The lead investigator into allegations that an Army Green Beret major murdered an alleged Taliban bomb maker in Afghanistan has pleaded guilty to falsifying his military record and wearing the Air Assault Badge, Pathfinder Badge and Purple Heart medal, none of which he had earned.
On Monday at Fort Bragg, North Carolina, Sgt. 1st Class Mark A. Delacruz pleaded guilty to two specifications of violating Article 107, false official statement and three specifications of violating Article 134, wearing of unauthorized insignia, badges and ribbons, according to a statement by Lt. Col. Mike Burns, Fort Bragg Public Affairs.
Delacruz admitted he had falsely submitted a Purple Heart in his official military file and then certified that file was correct when sending it to the official promotion board for E-7 and above.
He also admitted that he wore the Air Assault Badge, Pathfinder Badge and Purple Heart he did not earn and wore them in an official Army photo that was also submitted in his official file.
The revelation could have major impact on the Army's case against the major facing a murder charge.
Delacruz was reduced in rank from sergeant first class, E-7, to specialist, E-4. No information was immediately available as to whether he would face other consequences.
He could not be reached for comment.
Maj. Mathew Golsteyn attended part of the Monday hearing and told Army Times that questions by both prosecutors and defense attorneys minimized what Delacruz had done.
Attorneys in the Delacruz case said it “would be inappropriate” for them to comment on the case or any effect it might have on Golsteyn’s case.
Golsteyn faces a potential court-martial for the alleged unauthorized killing of a suspected Taliban bomb maker during a 2010 combat deployment in which he supervised an Operational Detachment Alpha team and Marines during one of the more intense time periods of fighting in the country.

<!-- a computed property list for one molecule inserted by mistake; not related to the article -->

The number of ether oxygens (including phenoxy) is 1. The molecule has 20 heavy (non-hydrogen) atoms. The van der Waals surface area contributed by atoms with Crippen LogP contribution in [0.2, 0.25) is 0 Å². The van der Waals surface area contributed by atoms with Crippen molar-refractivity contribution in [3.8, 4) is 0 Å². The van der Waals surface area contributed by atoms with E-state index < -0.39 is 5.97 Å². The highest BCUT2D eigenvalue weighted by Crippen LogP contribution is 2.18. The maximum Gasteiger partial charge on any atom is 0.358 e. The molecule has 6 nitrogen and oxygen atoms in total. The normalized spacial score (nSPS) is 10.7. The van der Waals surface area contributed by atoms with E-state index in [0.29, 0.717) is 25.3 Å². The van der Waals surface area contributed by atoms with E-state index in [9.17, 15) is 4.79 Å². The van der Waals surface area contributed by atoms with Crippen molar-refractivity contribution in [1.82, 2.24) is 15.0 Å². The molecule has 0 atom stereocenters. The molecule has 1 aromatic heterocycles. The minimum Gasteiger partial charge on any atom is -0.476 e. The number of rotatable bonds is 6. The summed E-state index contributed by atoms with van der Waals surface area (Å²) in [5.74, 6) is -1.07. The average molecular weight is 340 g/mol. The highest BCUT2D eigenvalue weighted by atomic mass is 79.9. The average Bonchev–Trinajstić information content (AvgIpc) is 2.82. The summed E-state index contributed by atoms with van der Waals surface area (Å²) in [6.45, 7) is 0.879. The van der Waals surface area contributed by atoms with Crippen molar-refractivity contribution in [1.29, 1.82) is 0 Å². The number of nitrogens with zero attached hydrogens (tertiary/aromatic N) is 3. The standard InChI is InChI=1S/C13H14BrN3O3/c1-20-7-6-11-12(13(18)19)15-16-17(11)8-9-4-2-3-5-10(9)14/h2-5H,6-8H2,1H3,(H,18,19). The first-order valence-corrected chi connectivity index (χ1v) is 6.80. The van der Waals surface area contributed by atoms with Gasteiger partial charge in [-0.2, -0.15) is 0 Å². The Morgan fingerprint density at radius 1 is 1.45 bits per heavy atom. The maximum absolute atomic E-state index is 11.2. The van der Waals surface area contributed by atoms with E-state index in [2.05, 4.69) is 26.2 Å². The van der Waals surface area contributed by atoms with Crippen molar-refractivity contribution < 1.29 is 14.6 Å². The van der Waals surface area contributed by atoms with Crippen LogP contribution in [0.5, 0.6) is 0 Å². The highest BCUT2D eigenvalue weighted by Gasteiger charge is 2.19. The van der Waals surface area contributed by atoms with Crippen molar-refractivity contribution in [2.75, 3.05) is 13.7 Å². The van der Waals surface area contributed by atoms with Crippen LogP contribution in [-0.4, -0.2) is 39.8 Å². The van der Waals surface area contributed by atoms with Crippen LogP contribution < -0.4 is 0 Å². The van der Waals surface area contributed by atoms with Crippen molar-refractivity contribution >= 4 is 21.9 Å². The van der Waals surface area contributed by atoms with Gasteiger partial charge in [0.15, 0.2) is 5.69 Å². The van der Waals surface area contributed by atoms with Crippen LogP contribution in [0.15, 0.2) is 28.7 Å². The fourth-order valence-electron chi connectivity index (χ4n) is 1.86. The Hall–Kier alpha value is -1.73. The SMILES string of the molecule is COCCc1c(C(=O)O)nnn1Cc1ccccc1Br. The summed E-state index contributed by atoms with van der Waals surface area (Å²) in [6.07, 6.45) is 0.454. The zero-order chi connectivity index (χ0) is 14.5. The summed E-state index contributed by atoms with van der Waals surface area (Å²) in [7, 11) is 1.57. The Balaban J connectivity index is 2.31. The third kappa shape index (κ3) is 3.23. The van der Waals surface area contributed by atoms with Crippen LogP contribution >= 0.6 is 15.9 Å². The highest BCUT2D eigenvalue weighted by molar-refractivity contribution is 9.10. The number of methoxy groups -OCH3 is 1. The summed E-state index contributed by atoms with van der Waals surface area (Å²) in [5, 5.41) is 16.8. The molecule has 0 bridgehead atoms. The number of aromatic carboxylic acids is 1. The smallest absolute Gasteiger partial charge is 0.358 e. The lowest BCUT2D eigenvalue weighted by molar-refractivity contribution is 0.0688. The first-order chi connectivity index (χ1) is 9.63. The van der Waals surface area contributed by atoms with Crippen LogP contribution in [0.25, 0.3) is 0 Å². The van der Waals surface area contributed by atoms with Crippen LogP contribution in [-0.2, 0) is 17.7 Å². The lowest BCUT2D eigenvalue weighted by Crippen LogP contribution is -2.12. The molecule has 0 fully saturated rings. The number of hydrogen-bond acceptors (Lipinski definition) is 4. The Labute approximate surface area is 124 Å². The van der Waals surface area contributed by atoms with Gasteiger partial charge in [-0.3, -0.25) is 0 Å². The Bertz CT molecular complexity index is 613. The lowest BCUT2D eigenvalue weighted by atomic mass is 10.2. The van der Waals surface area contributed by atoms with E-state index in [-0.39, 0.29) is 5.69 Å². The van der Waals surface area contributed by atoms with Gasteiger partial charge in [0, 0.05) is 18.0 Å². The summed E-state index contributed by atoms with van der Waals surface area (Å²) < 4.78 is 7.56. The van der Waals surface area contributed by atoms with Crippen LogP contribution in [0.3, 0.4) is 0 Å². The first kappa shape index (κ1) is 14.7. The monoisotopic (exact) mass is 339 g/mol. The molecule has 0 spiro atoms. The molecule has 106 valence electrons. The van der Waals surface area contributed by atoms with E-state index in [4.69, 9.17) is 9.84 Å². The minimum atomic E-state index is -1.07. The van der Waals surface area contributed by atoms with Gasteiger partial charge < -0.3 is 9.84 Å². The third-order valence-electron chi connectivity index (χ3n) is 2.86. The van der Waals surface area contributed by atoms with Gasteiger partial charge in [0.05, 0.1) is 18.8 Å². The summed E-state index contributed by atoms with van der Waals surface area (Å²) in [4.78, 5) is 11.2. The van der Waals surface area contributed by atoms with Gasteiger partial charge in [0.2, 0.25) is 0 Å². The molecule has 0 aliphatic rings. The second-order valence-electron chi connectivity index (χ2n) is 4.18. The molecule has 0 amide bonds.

Army Criminal Investigation Command spokesman Chris Grey told Army Times that Delacruz had been suspended from all investigative duties when the allegations of stolen valor came to light in late 2018. He was charged on Jan. 31.
Grey declined to comment on if or how the guilty plea and sentencing would affect the Golsteyn case.
Golsteyn was charged in December and was called back from civilian life and work in the Northern Virginia area with his family to Fort Bragg, where he has been ordered to report twice daily.
Golsteyn maintains his innocence and characterizes the Army’s treatment as unjust as he cleared a board of inquiry on the allegations, which recommended a general discharge and found no clear evidence that he had violated the rules of engagement while deployed.
Following his charging in December, President Donald Trump tweeted about Golsteyn’s case:
“At the request of many, I will be reviewing the case of a ‘U.S. Military hero,’ Major Matt Golsteyn, who is charged with murder. He could face the death penalty from our own government after he admitted to killing a Terrorist bomb maker while overseas,” he tweeted.
An Article 32 hearing for Golsteyn was scheduled for March 14 but that was cancelled, according to U.S. Army Special Operations Command. Golsteyn had waived his right to the Article 32, he told Army Times.
There has not yet been a court-martial date set in the case.